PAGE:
NASA wants you to get excited about the nightmarish world next door.
This spring, the agency announced it would develop two new missions to explore Venus in the early 2030s. One of them, called VERITAS (short for Venus Emissivity, Radio Science, InSAR, Topography, and Spectroscopy), would be in orbit around the planet, peering through its thick clouds. The other, nicknamed DAVINCI (Deep Atmosphere Venus Investigation of Noble gas, Chemistry, and Imaging), would go a little further, dropping a high-tech probe to dive into the acrid Venusian atmosphere. Now NASA has released a new video highlighting the DAVINCI mission and the science it will bring to our twin planet.
âVenus is waiting for us all, and DAVINCI is ready to take us there and spark a new rebirth of Venus,â said narrator Giada Arney, a planetologist at NASA’s Goddard Space Flight Center in Maryland, in the United States. video.
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Scheduled to be launched in 2029, the DAVINCI mission has two main components, explains the video. First, the main spacecraft, which will perform two overflights of the planet to study its atmosphere and the nocturnal surface. The atmospheric work of the spacecraft will focus on observing how the clouds change over time and attempt to identify a mysterious chemical that strangely absorbs ultraviolet light.
Night work, meanwhile, will map the surface in infrared light, as the rock releases its absorbed heat during the long night. Scientists hope the data will help them understand how the planet’s strange highlands formed.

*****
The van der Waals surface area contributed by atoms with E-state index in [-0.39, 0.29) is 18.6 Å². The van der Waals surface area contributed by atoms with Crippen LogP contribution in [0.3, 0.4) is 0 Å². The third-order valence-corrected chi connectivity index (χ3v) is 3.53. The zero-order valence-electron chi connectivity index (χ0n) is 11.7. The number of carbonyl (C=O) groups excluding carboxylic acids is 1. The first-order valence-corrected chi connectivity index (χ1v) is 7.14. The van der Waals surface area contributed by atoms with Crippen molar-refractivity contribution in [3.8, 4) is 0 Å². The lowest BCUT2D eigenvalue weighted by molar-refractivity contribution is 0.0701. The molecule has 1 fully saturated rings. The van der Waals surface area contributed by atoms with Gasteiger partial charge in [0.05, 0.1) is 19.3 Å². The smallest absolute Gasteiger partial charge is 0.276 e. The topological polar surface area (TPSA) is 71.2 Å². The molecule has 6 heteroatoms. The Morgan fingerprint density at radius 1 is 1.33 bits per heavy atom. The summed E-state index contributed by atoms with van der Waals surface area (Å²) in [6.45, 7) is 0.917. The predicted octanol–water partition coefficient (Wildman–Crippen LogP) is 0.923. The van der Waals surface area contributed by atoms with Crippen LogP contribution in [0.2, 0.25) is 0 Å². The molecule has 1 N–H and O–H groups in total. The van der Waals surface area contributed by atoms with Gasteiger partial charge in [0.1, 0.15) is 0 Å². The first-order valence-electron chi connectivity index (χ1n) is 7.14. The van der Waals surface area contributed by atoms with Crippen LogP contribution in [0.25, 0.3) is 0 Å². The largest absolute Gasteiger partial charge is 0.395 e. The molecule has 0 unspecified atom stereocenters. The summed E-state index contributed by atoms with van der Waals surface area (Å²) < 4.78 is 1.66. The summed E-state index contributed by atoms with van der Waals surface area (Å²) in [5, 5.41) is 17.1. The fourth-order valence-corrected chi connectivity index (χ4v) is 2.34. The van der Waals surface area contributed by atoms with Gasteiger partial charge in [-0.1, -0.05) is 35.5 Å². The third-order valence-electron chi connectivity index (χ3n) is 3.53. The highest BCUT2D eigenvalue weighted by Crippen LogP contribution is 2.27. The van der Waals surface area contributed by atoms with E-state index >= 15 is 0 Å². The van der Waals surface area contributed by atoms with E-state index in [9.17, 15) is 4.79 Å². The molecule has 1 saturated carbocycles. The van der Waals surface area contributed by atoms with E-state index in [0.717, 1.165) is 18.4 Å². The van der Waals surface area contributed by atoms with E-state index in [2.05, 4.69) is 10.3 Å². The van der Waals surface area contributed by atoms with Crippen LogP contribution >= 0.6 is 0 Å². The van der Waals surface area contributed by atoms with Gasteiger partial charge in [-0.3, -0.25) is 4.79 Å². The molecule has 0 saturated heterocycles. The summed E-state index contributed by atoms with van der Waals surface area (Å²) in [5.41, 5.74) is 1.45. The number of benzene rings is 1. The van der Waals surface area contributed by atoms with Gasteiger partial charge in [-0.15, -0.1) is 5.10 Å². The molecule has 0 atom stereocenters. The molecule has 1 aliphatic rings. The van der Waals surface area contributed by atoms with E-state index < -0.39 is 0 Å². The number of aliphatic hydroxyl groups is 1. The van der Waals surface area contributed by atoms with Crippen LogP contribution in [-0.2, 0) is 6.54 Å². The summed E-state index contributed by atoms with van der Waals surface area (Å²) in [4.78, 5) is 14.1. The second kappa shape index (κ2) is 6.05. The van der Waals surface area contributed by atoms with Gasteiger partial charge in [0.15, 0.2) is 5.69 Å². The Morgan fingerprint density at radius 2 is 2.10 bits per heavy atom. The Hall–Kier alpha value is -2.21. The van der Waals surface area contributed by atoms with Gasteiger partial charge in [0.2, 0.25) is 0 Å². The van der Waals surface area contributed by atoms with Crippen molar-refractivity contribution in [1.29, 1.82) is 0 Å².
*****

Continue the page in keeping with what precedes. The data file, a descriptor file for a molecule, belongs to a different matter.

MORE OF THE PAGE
Seven months after the two encounters, the probe will make an hour-long descent through the clouds, returning data to the bottom. Under the surveillance of the main spacecraft, the probe will detect the composition, temperatures, pressures and winds present in each layer of the Venusian atmosphere. Scientists hope that all of this data will help them not only to better understand today’s planet, but also to piece together its history – and in particular, whether the world once boasted about water.
Once the surface is visible, the probe will also capture high-resolution images of a region called the Alpha Regio Tesserae. The surface of Venus contains numerous plaques of tesserae, where rock has repeatedly broken and bent in a way that only occurs on Earth in the depths of the crust. Scientists hope that by understanding the tesserae and how they came to the surface, they can better piece together the history of Venus.
All in all, the probe will show humans “what it might be like to stand on the surface of Venus,” Arney said. “The findings that emerge from this diverse data set will tell us whether Venus was truly habitable.”